Relapse Prevention Following Meth Rehab
While rehab lays the essential foundation for meth recovery, it’s just the beginning of the process. Once you’re armed with the tools addiction treatment provides, you’re ready to apply them to your daily life. Just like with anything important, you need to continue to work hard to ensure you remain sober.
Complacency is one of the leading causes of relapse, but provided you keep this in mind and attend some form of ongoing care, you can enjoy a long, happy life of sobriety!
All good rehab centers have an aftercare program to stay in touch with alumni and offer ongoing support and advice. Addiction recovery is a lifestyle, and treatment plans should make it clear that successfully completing rehab is just the beginning of the journey.
Sober Living Homes
Sober living homes offer a bridge between rehab and ordinary daily life. For some people, they’re essential because they get you away from a potentially harmful environment. Under supervision, you learn how to diplomatically navigate life in a shared house, preparing you for a more independent lifestyle when you’re ready.
For many people, 12-step meetings are crucial for long-term recovery, and they continue to attend for years, even decades, after rehab. You get the chance to listen to other people and share your story, and as time passes, you become a mentor to newer members of the group. In addition to securing your position in recovery, it boosts your sense of pride and achievement.
How Much Does Meth Addiction Treatment Cost?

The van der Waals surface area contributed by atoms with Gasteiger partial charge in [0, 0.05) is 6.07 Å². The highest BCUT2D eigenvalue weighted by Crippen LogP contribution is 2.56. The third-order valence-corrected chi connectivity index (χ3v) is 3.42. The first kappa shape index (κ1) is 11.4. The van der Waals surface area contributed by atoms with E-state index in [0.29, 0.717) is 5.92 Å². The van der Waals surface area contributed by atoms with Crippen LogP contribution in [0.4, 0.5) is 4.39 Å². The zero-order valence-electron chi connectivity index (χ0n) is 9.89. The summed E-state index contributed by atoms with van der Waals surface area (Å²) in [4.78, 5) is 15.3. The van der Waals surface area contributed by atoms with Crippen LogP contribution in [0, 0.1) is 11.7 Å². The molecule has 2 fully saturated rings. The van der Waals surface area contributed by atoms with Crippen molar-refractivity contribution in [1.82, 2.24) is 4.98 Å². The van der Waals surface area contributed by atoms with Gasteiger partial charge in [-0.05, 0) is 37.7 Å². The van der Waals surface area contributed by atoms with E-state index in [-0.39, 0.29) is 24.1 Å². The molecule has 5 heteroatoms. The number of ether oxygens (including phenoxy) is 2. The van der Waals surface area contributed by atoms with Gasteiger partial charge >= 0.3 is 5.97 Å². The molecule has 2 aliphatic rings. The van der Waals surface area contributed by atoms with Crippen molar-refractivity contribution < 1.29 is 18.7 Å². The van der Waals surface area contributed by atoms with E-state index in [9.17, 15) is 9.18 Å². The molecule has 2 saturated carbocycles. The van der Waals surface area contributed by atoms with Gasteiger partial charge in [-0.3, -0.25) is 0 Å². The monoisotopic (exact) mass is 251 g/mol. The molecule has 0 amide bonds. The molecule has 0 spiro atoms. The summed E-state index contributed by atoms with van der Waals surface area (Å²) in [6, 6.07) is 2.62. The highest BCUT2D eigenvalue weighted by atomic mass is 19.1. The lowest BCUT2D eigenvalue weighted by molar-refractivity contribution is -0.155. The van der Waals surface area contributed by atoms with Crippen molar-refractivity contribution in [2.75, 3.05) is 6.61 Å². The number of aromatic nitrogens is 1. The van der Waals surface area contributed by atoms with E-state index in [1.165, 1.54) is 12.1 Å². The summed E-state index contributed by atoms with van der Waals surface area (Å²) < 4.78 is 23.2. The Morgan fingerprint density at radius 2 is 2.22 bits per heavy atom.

The cost of rehab varies according to the facility, but most centers are in-network with major insurance providers, and some offer financing options for people who don’t have insurance.
Insurance usually covers some or all of addiction treatment, depending on your specific policy. Substance use disorders fall under the behavioral health category, so providers are legally obliged to offer assistance in certain instances.
There are a number of ways you can raise funds to cover the cost of rehab, including:
- Loans from friends and family members
- Health care credit cards or loans
- Approaching charitable organizations
Get Treatment for Methamphetamine Addiction Today
At Brookside Treatment, we’re dedicated to helping individuals with substance use disorders turn their lives around. Our comfortable drug rehab center is in a picturesque part of Kentucky, and it offers residential and outpatient programs led by kind, knowledgeable medical professionals. Call us today at 606-658-3078 or visit the website to get help now.